"Jacob May" clarified

My name is David Jacob Ball.  My mother kept her maiden name "May" when she married my father.  I guess she preferred to be a month rather than an object that gets kicked and thrown.

 When I became a designer and woodworker after studying engineering and working in the corporate world I felt like I was unearthing my buried, artistic self.  So, during that transition, I decided to unearth my buried names (many cultures hyphenate their father and mother's last names rather than just losing the mother's maiden name) and use them as my pseudonym for my buried self.  Thus Jacob May came into being.  

When I started my woodworking business it seemed appropriate to continue on by the name that I was using as a woodworker.  Then it got awkward...

"Who's Dave?"  

"I thought your name was Jacob..." 

"If you're Dave who is Jacob?"

So now I again go by the name I grew up with, "Dave Ball" while my business continues to go by the name "Jacob May"

There it is. The genesis of the business name "Jacob May".  

So to clarify, you can just call me Dave.


LA commision. (Where I have been)

The butcher block bar top that I built for Todd Shoberg, Chef and Proprietor of the restaurant Molina in Mill Valley, has been doing good things for me.  In addition to providing me with a good reason to go to dinner and eat delicious food cooked in their wood fired oven, it has brought a few clients into my world.

About six weeks ago an architect from Los Angeles was dining at the bar with his business partner and discussing an ongoing restaurant project they were building in Venice.  At the time they were in need of a woodworker who could bring an abstract design to life.  Todd gave them my contact information and the next morning when I turned on my phone I received a stream of text messages inquiring whether I was available to meet that day, whether I was available to work right away and could I build this crazy thing that they had drawn.

 My girlfriend and I were driving back from visiting her brother in Malibu that morning and when I responded to the architect with that information he wanted me to turn around and meet him at his Malibu studio that afternoon.  Instead we met at my studio in Oakland that afternoon and almost immediately I put aside a dining table aside and began working on this bold and beautiful project.  

So far I have built and sculpted 17 wild panels that line the front of the bar with the help of another talented woodworker friend of mine, Luke Janson.   Describing the design is impossible so below I have included a few sneak peak iphone shots of the work and the process.  Look for some better quality photos of the final project in the coming weeks or months.   (this project may drag out a bit)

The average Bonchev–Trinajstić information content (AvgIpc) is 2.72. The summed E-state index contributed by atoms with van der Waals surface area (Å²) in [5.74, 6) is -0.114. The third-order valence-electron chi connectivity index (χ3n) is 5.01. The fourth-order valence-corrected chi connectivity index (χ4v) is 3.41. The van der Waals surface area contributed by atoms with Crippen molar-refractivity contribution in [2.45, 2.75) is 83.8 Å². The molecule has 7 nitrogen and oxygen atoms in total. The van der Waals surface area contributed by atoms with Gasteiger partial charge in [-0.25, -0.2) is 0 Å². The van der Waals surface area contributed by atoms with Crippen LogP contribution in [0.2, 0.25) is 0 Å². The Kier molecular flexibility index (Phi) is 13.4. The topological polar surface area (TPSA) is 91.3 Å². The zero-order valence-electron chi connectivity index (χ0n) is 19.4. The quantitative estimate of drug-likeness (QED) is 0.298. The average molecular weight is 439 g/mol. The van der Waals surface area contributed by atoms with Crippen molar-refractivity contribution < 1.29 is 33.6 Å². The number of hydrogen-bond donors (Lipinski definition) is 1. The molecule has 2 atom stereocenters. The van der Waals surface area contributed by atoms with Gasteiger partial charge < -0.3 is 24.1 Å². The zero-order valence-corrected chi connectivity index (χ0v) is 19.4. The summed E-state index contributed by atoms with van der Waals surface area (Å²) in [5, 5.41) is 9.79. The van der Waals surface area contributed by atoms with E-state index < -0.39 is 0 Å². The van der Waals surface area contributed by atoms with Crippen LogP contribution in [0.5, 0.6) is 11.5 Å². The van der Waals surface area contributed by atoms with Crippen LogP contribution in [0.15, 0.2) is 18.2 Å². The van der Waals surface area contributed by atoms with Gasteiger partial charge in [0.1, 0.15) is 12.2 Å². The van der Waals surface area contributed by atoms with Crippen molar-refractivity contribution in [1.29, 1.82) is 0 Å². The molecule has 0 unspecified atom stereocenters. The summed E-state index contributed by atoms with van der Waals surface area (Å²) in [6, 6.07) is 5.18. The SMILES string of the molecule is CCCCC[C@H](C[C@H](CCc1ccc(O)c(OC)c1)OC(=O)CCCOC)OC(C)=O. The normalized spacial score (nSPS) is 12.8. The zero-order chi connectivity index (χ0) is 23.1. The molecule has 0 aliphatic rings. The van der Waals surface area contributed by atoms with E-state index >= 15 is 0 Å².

Once these panels are complete we will be moving on to work on the bar tops, which will be made out of salvaged white oak slab that we found in the central Valley. 

Molina Restaurant Commision

I recently was commissioned to build two custom pieces for a new restaurant called "Molina" opening in Mill Valley next month.  The Chef / Owner, Todd Shoberg, found my blocks online and got in touch with me to see if I could scale up the design and build a work table for his restaurant.  I hadn't done it before but had considered the possibility so we decided to give it a shot. 

First I built an 8-foot long by 25-inch deep work table for the back bar.  This was going to be the only piece at first but the restaurant designer walked in while I was oiling the top and liked it so much that he canceled the plan to build a zinc-top bar and asked if I could do a 13-foot section in a week.  In my head I was thinking "well..." but I heard myself saying "sure, no problem".  So I drove back to the East Bay and began milling lumber immediately for the new piece.  Weekend plans were canceled and I charged until 10pm every night that week to get it done.  

Four days later I had a 13-foot-long, book-matched, end-grain walnut slab with 4 logo embossed brass plugs sitting on saw horses in my wood shop.   I was tired but proud.  I had to build two new jigs and develop a new clamping and joinery technique to make the piece possible.   I have never seen an end-grain piece of this magnitude except for the beautiful, but thoroughly cracked, front door to the BDDW show room in Manhattan, which is subject to the severe weather fluctuations of NYC (polar vortex anyone?).  But the glue joints are all solid and I have attached the slab to a sub-top in a way that will allow up to one-inch of movement in any direction.  This seems very conservative considering the finish will lock in/out moisture and the humidity in Mill Valley is relatively stable throughout the year.  

I look forward to visiting the restaurant frequently to check-in on how the end-grain slab is faring and, while there, enjoy some delicious Shoberg cuisine.